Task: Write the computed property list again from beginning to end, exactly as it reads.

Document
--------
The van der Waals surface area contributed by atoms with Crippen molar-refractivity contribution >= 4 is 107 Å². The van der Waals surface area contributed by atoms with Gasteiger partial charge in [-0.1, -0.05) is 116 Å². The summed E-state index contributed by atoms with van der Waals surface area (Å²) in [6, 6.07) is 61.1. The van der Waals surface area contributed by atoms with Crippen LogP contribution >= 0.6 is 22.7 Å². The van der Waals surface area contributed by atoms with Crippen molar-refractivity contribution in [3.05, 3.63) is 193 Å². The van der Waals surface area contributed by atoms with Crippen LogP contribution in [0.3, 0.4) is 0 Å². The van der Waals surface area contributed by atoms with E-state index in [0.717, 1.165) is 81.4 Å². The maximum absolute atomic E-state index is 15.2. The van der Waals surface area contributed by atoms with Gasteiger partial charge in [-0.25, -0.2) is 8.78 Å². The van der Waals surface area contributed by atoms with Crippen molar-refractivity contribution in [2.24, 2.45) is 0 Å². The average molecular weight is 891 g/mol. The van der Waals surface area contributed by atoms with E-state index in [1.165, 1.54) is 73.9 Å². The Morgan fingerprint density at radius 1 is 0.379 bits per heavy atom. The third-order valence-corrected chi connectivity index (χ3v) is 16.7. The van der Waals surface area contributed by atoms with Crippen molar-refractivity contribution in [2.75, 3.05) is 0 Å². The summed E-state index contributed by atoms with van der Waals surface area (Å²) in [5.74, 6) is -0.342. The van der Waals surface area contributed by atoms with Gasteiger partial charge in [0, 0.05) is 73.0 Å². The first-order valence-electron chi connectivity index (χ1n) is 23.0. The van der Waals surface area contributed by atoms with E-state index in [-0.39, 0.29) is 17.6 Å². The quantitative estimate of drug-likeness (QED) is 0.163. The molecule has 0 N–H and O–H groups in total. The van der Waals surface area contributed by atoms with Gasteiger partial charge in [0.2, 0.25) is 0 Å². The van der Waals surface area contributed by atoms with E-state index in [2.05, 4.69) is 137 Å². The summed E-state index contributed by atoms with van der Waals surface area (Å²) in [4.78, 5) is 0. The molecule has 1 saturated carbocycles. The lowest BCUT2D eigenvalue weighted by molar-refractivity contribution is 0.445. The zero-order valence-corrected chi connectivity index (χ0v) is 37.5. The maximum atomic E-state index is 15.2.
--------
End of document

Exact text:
The van der Waals surface area contributed by atoms with Crippen molar-refractivity contribution >= 4 is 107 Å². The van der Waals surface area contributed by atoms with Gasteiger partial charge in [-0.1, -0.05) is 116 Å². The summed E-state index contributed by atoms with van der Waals surface area (Å²) in [6, 6.07) is 61.1. The van der Waals surface area contributed by atoms with Crippen LogP contribution >= 0.6 is 22.7 Å². The van der Waals surface area contributed by atoms with Crippen molar-refractivity contribution in [3.05, 3.63) is 193 Å². The van der Waals surface area contributed by atoms with Crippen LogP contribution in [0.3, 0.4) is 0 Å². The van der Waals surface area contributed by atoms with E-state index in [0.717, 1.165) is 81.4 Å². The maximum absolute atomic E-state index is 15.2. The van der Waals surface area contributed by atoms with Gasteiger partial charge in [-0.25, -0.2) is 8.78 Å². The van der Waals surface area contributed by atoms with Crippen molar-refractivity contribution in [2.24, 2.45) is 0 Å². The average molecular weight is 891 g/mol. The van der Waals surface area contributed by atoms with E-state index in [1.165, 1.54) is 73.9 Å². The Morgan fingerprint density at radius 1 is 0.379 bits per heavy atom. The third-order valence-corrected chi connectivity index (χ3v) is 16.7. The van der Waals surface area contributed by atoms with Crippen molar-refractivity contribution in [2.75, 3.05) is 0 Å². The summed E-state index contributed by atoms with van der Waals surface area (Å²) in [5.74, 6) is -0.342. The van der Waals surface area contributed by atoms with Gasteiger partial charge in [0, 0.05) is 73.0 Å². The first-order valence-electron chi connectivity index (χ1n) is 23.0. The van der Waals surface area contributed by atoms with E-state index in [-0.39, 0.29) is 17.6 Å². The quantitative estimate of drug-likeness (QED) is 0.163. The molecule has 0 N–H and O–H groups in total. The van der Waals surface area contributed by atoms with Gasteiger partial charge in [0.2, 0.25) is 0 Å². The van der Waals surface area contributed by atoms with E-state index in [2.05, 4.69) is 137 Å². The summed E-state index contributed by atoms with van der Waals surface area (Å²) in [4.78, 5) is 0. The molecule has 1 saturated carbocycles. The lowest BCUT2D eigenvalue weighted by molar-refractivity contribution is 0.445. The zero-order valence-corrected chi connectivity index (χ0v) is 37.5. The maximum atomic E-state index is 15.2.